During this informative discussion, the presenter focuses on the latest legal trends and perspectives involved in preparing for the transition away from LIBOR. Review the latest guidance from the Alternative Reference Rates Committee, challenges, opportunities, and critical areas of importance for lawyers that will be responsible for addressing one of the most significant changes impacting the financial services industry today. This session also provides recommendations on specific areas where LIBOR replacement efforts should be focused and what resources are available from some of the leading industry organizations and banks involved in navigating this change.

3:00        Break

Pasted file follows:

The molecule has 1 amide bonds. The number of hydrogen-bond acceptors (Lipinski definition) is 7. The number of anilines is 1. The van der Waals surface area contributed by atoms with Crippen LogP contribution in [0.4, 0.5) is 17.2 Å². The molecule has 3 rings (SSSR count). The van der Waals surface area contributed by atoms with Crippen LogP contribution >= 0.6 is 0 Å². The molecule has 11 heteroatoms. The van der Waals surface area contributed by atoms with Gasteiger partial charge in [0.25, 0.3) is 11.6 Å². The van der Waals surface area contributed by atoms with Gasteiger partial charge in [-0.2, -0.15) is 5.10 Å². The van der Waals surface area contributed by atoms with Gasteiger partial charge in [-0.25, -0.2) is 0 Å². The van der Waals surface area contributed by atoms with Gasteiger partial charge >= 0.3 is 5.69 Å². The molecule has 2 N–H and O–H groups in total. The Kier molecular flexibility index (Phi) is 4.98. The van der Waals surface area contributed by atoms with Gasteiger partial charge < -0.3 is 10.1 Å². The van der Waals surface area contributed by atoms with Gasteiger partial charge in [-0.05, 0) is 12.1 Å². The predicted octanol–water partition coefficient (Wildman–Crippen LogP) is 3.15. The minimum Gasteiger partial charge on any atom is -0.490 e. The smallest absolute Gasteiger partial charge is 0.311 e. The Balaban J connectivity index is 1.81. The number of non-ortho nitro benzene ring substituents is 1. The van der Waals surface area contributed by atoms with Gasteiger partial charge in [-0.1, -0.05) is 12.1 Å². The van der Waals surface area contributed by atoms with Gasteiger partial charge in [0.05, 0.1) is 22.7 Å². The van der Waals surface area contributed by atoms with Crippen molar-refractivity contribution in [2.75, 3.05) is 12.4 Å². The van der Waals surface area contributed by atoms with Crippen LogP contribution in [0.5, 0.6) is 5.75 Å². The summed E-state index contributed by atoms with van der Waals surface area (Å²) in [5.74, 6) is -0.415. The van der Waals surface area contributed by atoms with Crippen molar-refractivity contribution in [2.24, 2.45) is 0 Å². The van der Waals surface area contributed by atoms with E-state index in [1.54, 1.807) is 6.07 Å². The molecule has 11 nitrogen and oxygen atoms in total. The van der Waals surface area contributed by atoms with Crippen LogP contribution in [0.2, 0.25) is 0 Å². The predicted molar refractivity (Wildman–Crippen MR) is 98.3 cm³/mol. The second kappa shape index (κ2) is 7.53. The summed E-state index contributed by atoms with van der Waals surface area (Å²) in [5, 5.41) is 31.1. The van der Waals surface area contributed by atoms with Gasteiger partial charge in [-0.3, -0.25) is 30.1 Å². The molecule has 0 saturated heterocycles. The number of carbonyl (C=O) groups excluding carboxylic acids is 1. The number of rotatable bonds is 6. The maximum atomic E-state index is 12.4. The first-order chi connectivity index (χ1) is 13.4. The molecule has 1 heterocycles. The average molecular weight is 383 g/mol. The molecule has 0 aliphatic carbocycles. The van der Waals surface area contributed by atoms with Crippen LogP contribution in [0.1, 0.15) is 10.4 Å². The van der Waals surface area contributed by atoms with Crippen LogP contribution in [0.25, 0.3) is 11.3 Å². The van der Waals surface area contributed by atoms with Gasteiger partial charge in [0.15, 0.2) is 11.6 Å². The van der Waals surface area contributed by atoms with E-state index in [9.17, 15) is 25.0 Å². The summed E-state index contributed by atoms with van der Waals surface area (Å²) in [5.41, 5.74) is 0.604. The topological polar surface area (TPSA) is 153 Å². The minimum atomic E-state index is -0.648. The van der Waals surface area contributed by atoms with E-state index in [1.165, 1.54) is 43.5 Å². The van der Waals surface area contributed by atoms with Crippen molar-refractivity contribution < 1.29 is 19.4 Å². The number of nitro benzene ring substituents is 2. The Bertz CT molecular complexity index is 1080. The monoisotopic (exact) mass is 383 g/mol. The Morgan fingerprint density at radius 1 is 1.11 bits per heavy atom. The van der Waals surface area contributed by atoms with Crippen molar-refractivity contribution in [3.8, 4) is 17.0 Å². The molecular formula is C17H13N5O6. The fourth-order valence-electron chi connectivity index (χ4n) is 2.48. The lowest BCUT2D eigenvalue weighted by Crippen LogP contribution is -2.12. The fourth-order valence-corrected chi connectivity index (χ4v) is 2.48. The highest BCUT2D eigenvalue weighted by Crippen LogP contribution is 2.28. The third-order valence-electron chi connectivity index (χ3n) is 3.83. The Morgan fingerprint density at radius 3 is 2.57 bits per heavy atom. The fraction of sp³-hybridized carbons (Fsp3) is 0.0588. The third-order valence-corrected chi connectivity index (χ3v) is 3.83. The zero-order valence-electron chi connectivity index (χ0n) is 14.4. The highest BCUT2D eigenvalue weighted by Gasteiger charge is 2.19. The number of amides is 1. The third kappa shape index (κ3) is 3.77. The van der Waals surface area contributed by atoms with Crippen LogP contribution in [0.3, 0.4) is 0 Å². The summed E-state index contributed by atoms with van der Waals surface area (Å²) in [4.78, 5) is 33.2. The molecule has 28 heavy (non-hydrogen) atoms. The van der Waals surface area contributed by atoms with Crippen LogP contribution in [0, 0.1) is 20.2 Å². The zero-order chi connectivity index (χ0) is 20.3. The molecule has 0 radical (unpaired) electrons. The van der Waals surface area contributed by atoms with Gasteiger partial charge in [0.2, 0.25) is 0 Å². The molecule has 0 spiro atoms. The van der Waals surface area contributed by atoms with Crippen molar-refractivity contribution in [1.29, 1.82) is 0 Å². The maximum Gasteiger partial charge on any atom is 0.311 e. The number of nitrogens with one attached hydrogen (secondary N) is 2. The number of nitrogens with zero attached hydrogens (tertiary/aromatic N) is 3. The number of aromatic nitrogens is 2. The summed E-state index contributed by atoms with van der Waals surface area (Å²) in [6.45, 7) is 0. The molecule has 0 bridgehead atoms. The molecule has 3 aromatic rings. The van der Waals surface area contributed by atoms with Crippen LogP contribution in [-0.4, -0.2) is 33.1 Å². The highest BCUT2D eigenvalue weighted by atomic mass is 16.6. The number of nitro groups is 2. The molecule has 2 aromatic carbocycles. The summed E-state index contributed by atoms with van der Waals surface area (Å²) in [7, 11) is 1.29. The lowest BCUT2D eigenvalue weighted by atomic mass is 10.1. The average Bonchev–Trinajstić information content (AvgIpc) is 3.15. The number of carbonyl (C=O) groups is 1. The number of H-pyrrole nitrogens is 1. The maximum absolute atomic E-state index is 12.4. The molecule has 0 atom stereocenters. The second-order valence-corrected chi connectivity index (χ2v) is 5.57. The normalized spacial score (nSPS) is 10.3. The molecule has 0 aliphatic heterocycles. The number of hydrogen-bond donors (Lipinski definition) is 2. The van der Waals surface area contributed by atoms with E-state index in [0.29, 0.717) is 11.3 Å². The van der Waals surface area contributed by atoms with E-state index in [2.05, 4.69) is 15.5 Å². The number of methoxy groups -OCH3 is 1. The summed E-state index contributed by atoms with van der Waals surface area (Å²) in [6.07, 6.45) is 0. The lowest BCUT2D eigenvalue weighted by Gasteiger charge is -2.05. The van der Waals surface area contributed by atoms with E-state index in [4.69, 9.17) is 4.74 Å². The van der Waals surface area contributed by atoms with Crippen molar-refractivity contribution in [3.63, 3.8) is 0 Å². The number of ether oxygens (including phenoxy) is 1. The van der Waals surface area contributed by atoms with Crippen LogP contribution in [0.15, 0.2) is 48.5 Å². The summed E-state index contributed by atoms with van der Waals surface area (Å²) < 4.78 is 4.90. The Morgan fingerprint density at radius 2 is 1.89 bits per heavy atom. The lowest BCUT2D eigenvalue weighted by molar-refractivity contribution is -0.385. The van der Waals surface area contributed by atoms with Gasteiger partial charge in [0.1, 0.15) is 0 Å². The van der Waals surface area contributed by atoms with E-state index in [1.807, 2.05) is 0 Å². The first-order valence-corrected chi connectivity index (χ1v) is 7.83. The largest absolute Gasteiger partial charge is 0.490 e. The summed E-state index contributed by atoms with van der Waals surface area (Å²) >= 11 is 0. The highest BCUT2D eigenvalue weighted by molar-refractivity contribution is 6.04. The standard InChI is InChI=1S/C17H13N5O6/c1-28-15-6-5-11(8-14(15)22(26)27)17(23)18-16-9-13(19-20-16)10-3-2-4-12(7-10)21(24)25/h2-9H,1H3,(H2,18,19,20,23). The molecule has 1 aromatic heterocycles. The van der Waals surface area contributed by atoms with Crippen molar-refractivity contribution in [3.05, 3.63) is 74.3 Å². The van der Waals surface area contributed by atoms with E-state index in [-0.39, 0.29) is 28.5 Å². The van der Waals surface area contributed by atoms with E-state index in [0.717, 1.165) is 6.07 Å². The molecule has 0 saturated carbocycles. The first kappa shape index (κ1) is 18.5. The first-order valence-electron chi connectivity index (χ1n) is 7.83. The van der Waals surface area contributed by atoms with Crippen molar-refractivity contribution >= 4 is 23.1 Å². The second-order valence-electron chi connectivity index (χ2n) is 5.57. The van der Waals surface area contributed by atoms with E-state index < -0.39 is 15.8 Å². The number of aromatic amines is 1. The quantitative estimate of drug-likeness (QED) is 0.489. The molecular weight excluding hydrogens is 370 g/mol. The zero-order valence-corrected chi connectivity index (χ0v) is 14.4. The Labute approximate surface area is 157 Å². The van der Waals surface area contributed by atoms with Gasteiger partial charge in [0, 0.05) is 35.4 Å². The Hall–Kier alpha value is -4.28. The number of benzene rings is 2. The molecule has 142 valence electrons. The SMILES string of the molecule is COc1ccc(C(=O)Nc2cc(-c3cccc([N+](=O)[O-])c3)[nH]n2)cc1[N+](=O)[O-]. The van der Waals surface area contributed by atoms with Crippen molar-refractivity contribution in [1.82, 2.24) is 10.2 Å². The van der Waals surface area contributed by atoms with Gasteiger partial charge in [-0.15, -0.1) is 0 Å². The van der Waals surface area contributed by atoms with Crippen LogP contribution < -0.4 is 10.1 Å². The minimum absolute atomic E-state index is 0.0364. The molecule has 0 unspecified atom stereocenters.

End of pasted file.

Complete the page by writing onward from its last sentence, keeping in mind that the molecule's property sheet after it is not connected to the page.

3:10        Navigating Multiple and Inconsistent Rules of Origin and Domestic Content

James K. Kearney, Womble Bond Dickinson (US) LLP, Tysons, VA

Businesses face complex regulatory challenges as products are increasingly sourced abroad or, if produced domestically, are comprised of materials and components from multiple countries. Correctly assessing the origin of a product not only ensures compliant entry of products into the U.S. under customs rules, but it is also critical to qualifying products for duty-free entry under the Generalized System of Preferences (GSP) and avoiding punitive tariffs, to establishing eligibility to participate in public procurements subject to domestic preference rules, and to advertising products as "Made-in-USA." This session addresses ways to help the practitioner sort through the often—inconsistent rules applied under multiple laws by various federal agencies when determining the origin of a product, and provides an update on recent changes to these rules and their application.